The early overs saw an even contest between bat and ball, but Moroney’s fourth over was taken for three boundaries by Hastings, who proceeded to play an excellent short innings. He dominated the scoring in an opening partnership of 45. It was not that Moroney and Grundy bowled badly, but more a case of Hastings being full of confidence and trusting his instincts. Seven fours flowed from his bat out of the 35 he made before Greasley safely pouched a caught and bowled. Greasley now continued his tremendous early season form to keep a lid on the visitors’progress. Moroney had switched ends, but although he battled hard, both Ridley and Didsbury newcomer Kamstra managed to get the odd boundary away. They added a further 62 whilst never quite getting away. Marple now had their best spell of the match as Greasley bowled both batsmen, Kamstra for 34 and Ridley for 31. When Day (1) was also bowled by the wizard Greasley, Didsbury were 114 for four. Mark Bennett then gave Marple a real lift when he had the dangerous Anderson caught and bowled for a duck. Bennett is an improving off spinner, and is taken lightly at the batsmen’s peril. Anderson’s duck was not a totally useless one though, as he managed to see off the final two and a half overs of Greasley’s spell. Greasley finished with 4 for 32 from seventeen high class overs.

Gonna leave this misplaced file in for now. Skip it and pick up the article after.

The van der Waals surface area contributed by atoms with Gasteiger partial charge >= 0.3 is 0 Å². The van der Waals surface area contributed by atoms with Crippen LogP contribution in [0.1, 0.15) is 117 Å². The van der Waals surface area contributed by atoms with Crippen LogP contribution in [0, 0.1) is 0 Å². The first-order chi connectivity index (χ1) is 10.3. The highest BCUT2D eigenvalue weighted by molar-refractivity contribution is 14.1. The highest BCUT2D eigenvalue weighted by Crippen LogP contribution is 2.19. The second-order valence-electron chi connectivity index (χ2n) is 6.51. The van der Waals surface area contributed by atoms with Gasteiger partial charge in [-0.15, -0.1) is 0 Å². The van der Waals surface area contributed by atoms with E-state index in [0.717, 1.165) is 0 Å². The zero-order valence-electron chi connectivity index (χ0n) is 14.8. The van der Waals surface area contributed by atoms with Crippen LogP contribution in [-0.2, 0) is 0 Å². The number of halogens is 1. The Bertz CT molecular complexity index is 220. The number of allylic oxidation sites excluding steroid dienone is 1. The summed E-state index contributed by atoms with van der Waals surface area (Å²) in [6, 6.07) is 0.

The best batting of the afternoon now proceeded to take the game away from Marple. Hughes had quietly played himself in, and he picked up the pace when Leech joined him. Moroney and Grundy suffered at the hands of the sixth wicket pair. They added 87 in just twelve overs as the boundary was found with regularity. Didsbury were pretty happy with a very handy 219 for 6 at tea. Hughes had 59 not out and Leech 32. It was a mixed afternoon in the field for Marple, with maybe Mudassar Phanchbaya under bowled, his six overs costing just 19 runs and no boundaries. Bennett’s 1 for 39 from twelve useful overs was a bonus for Marple. Wild had a fine afternoon behind the stumps, despite not picking up a victim.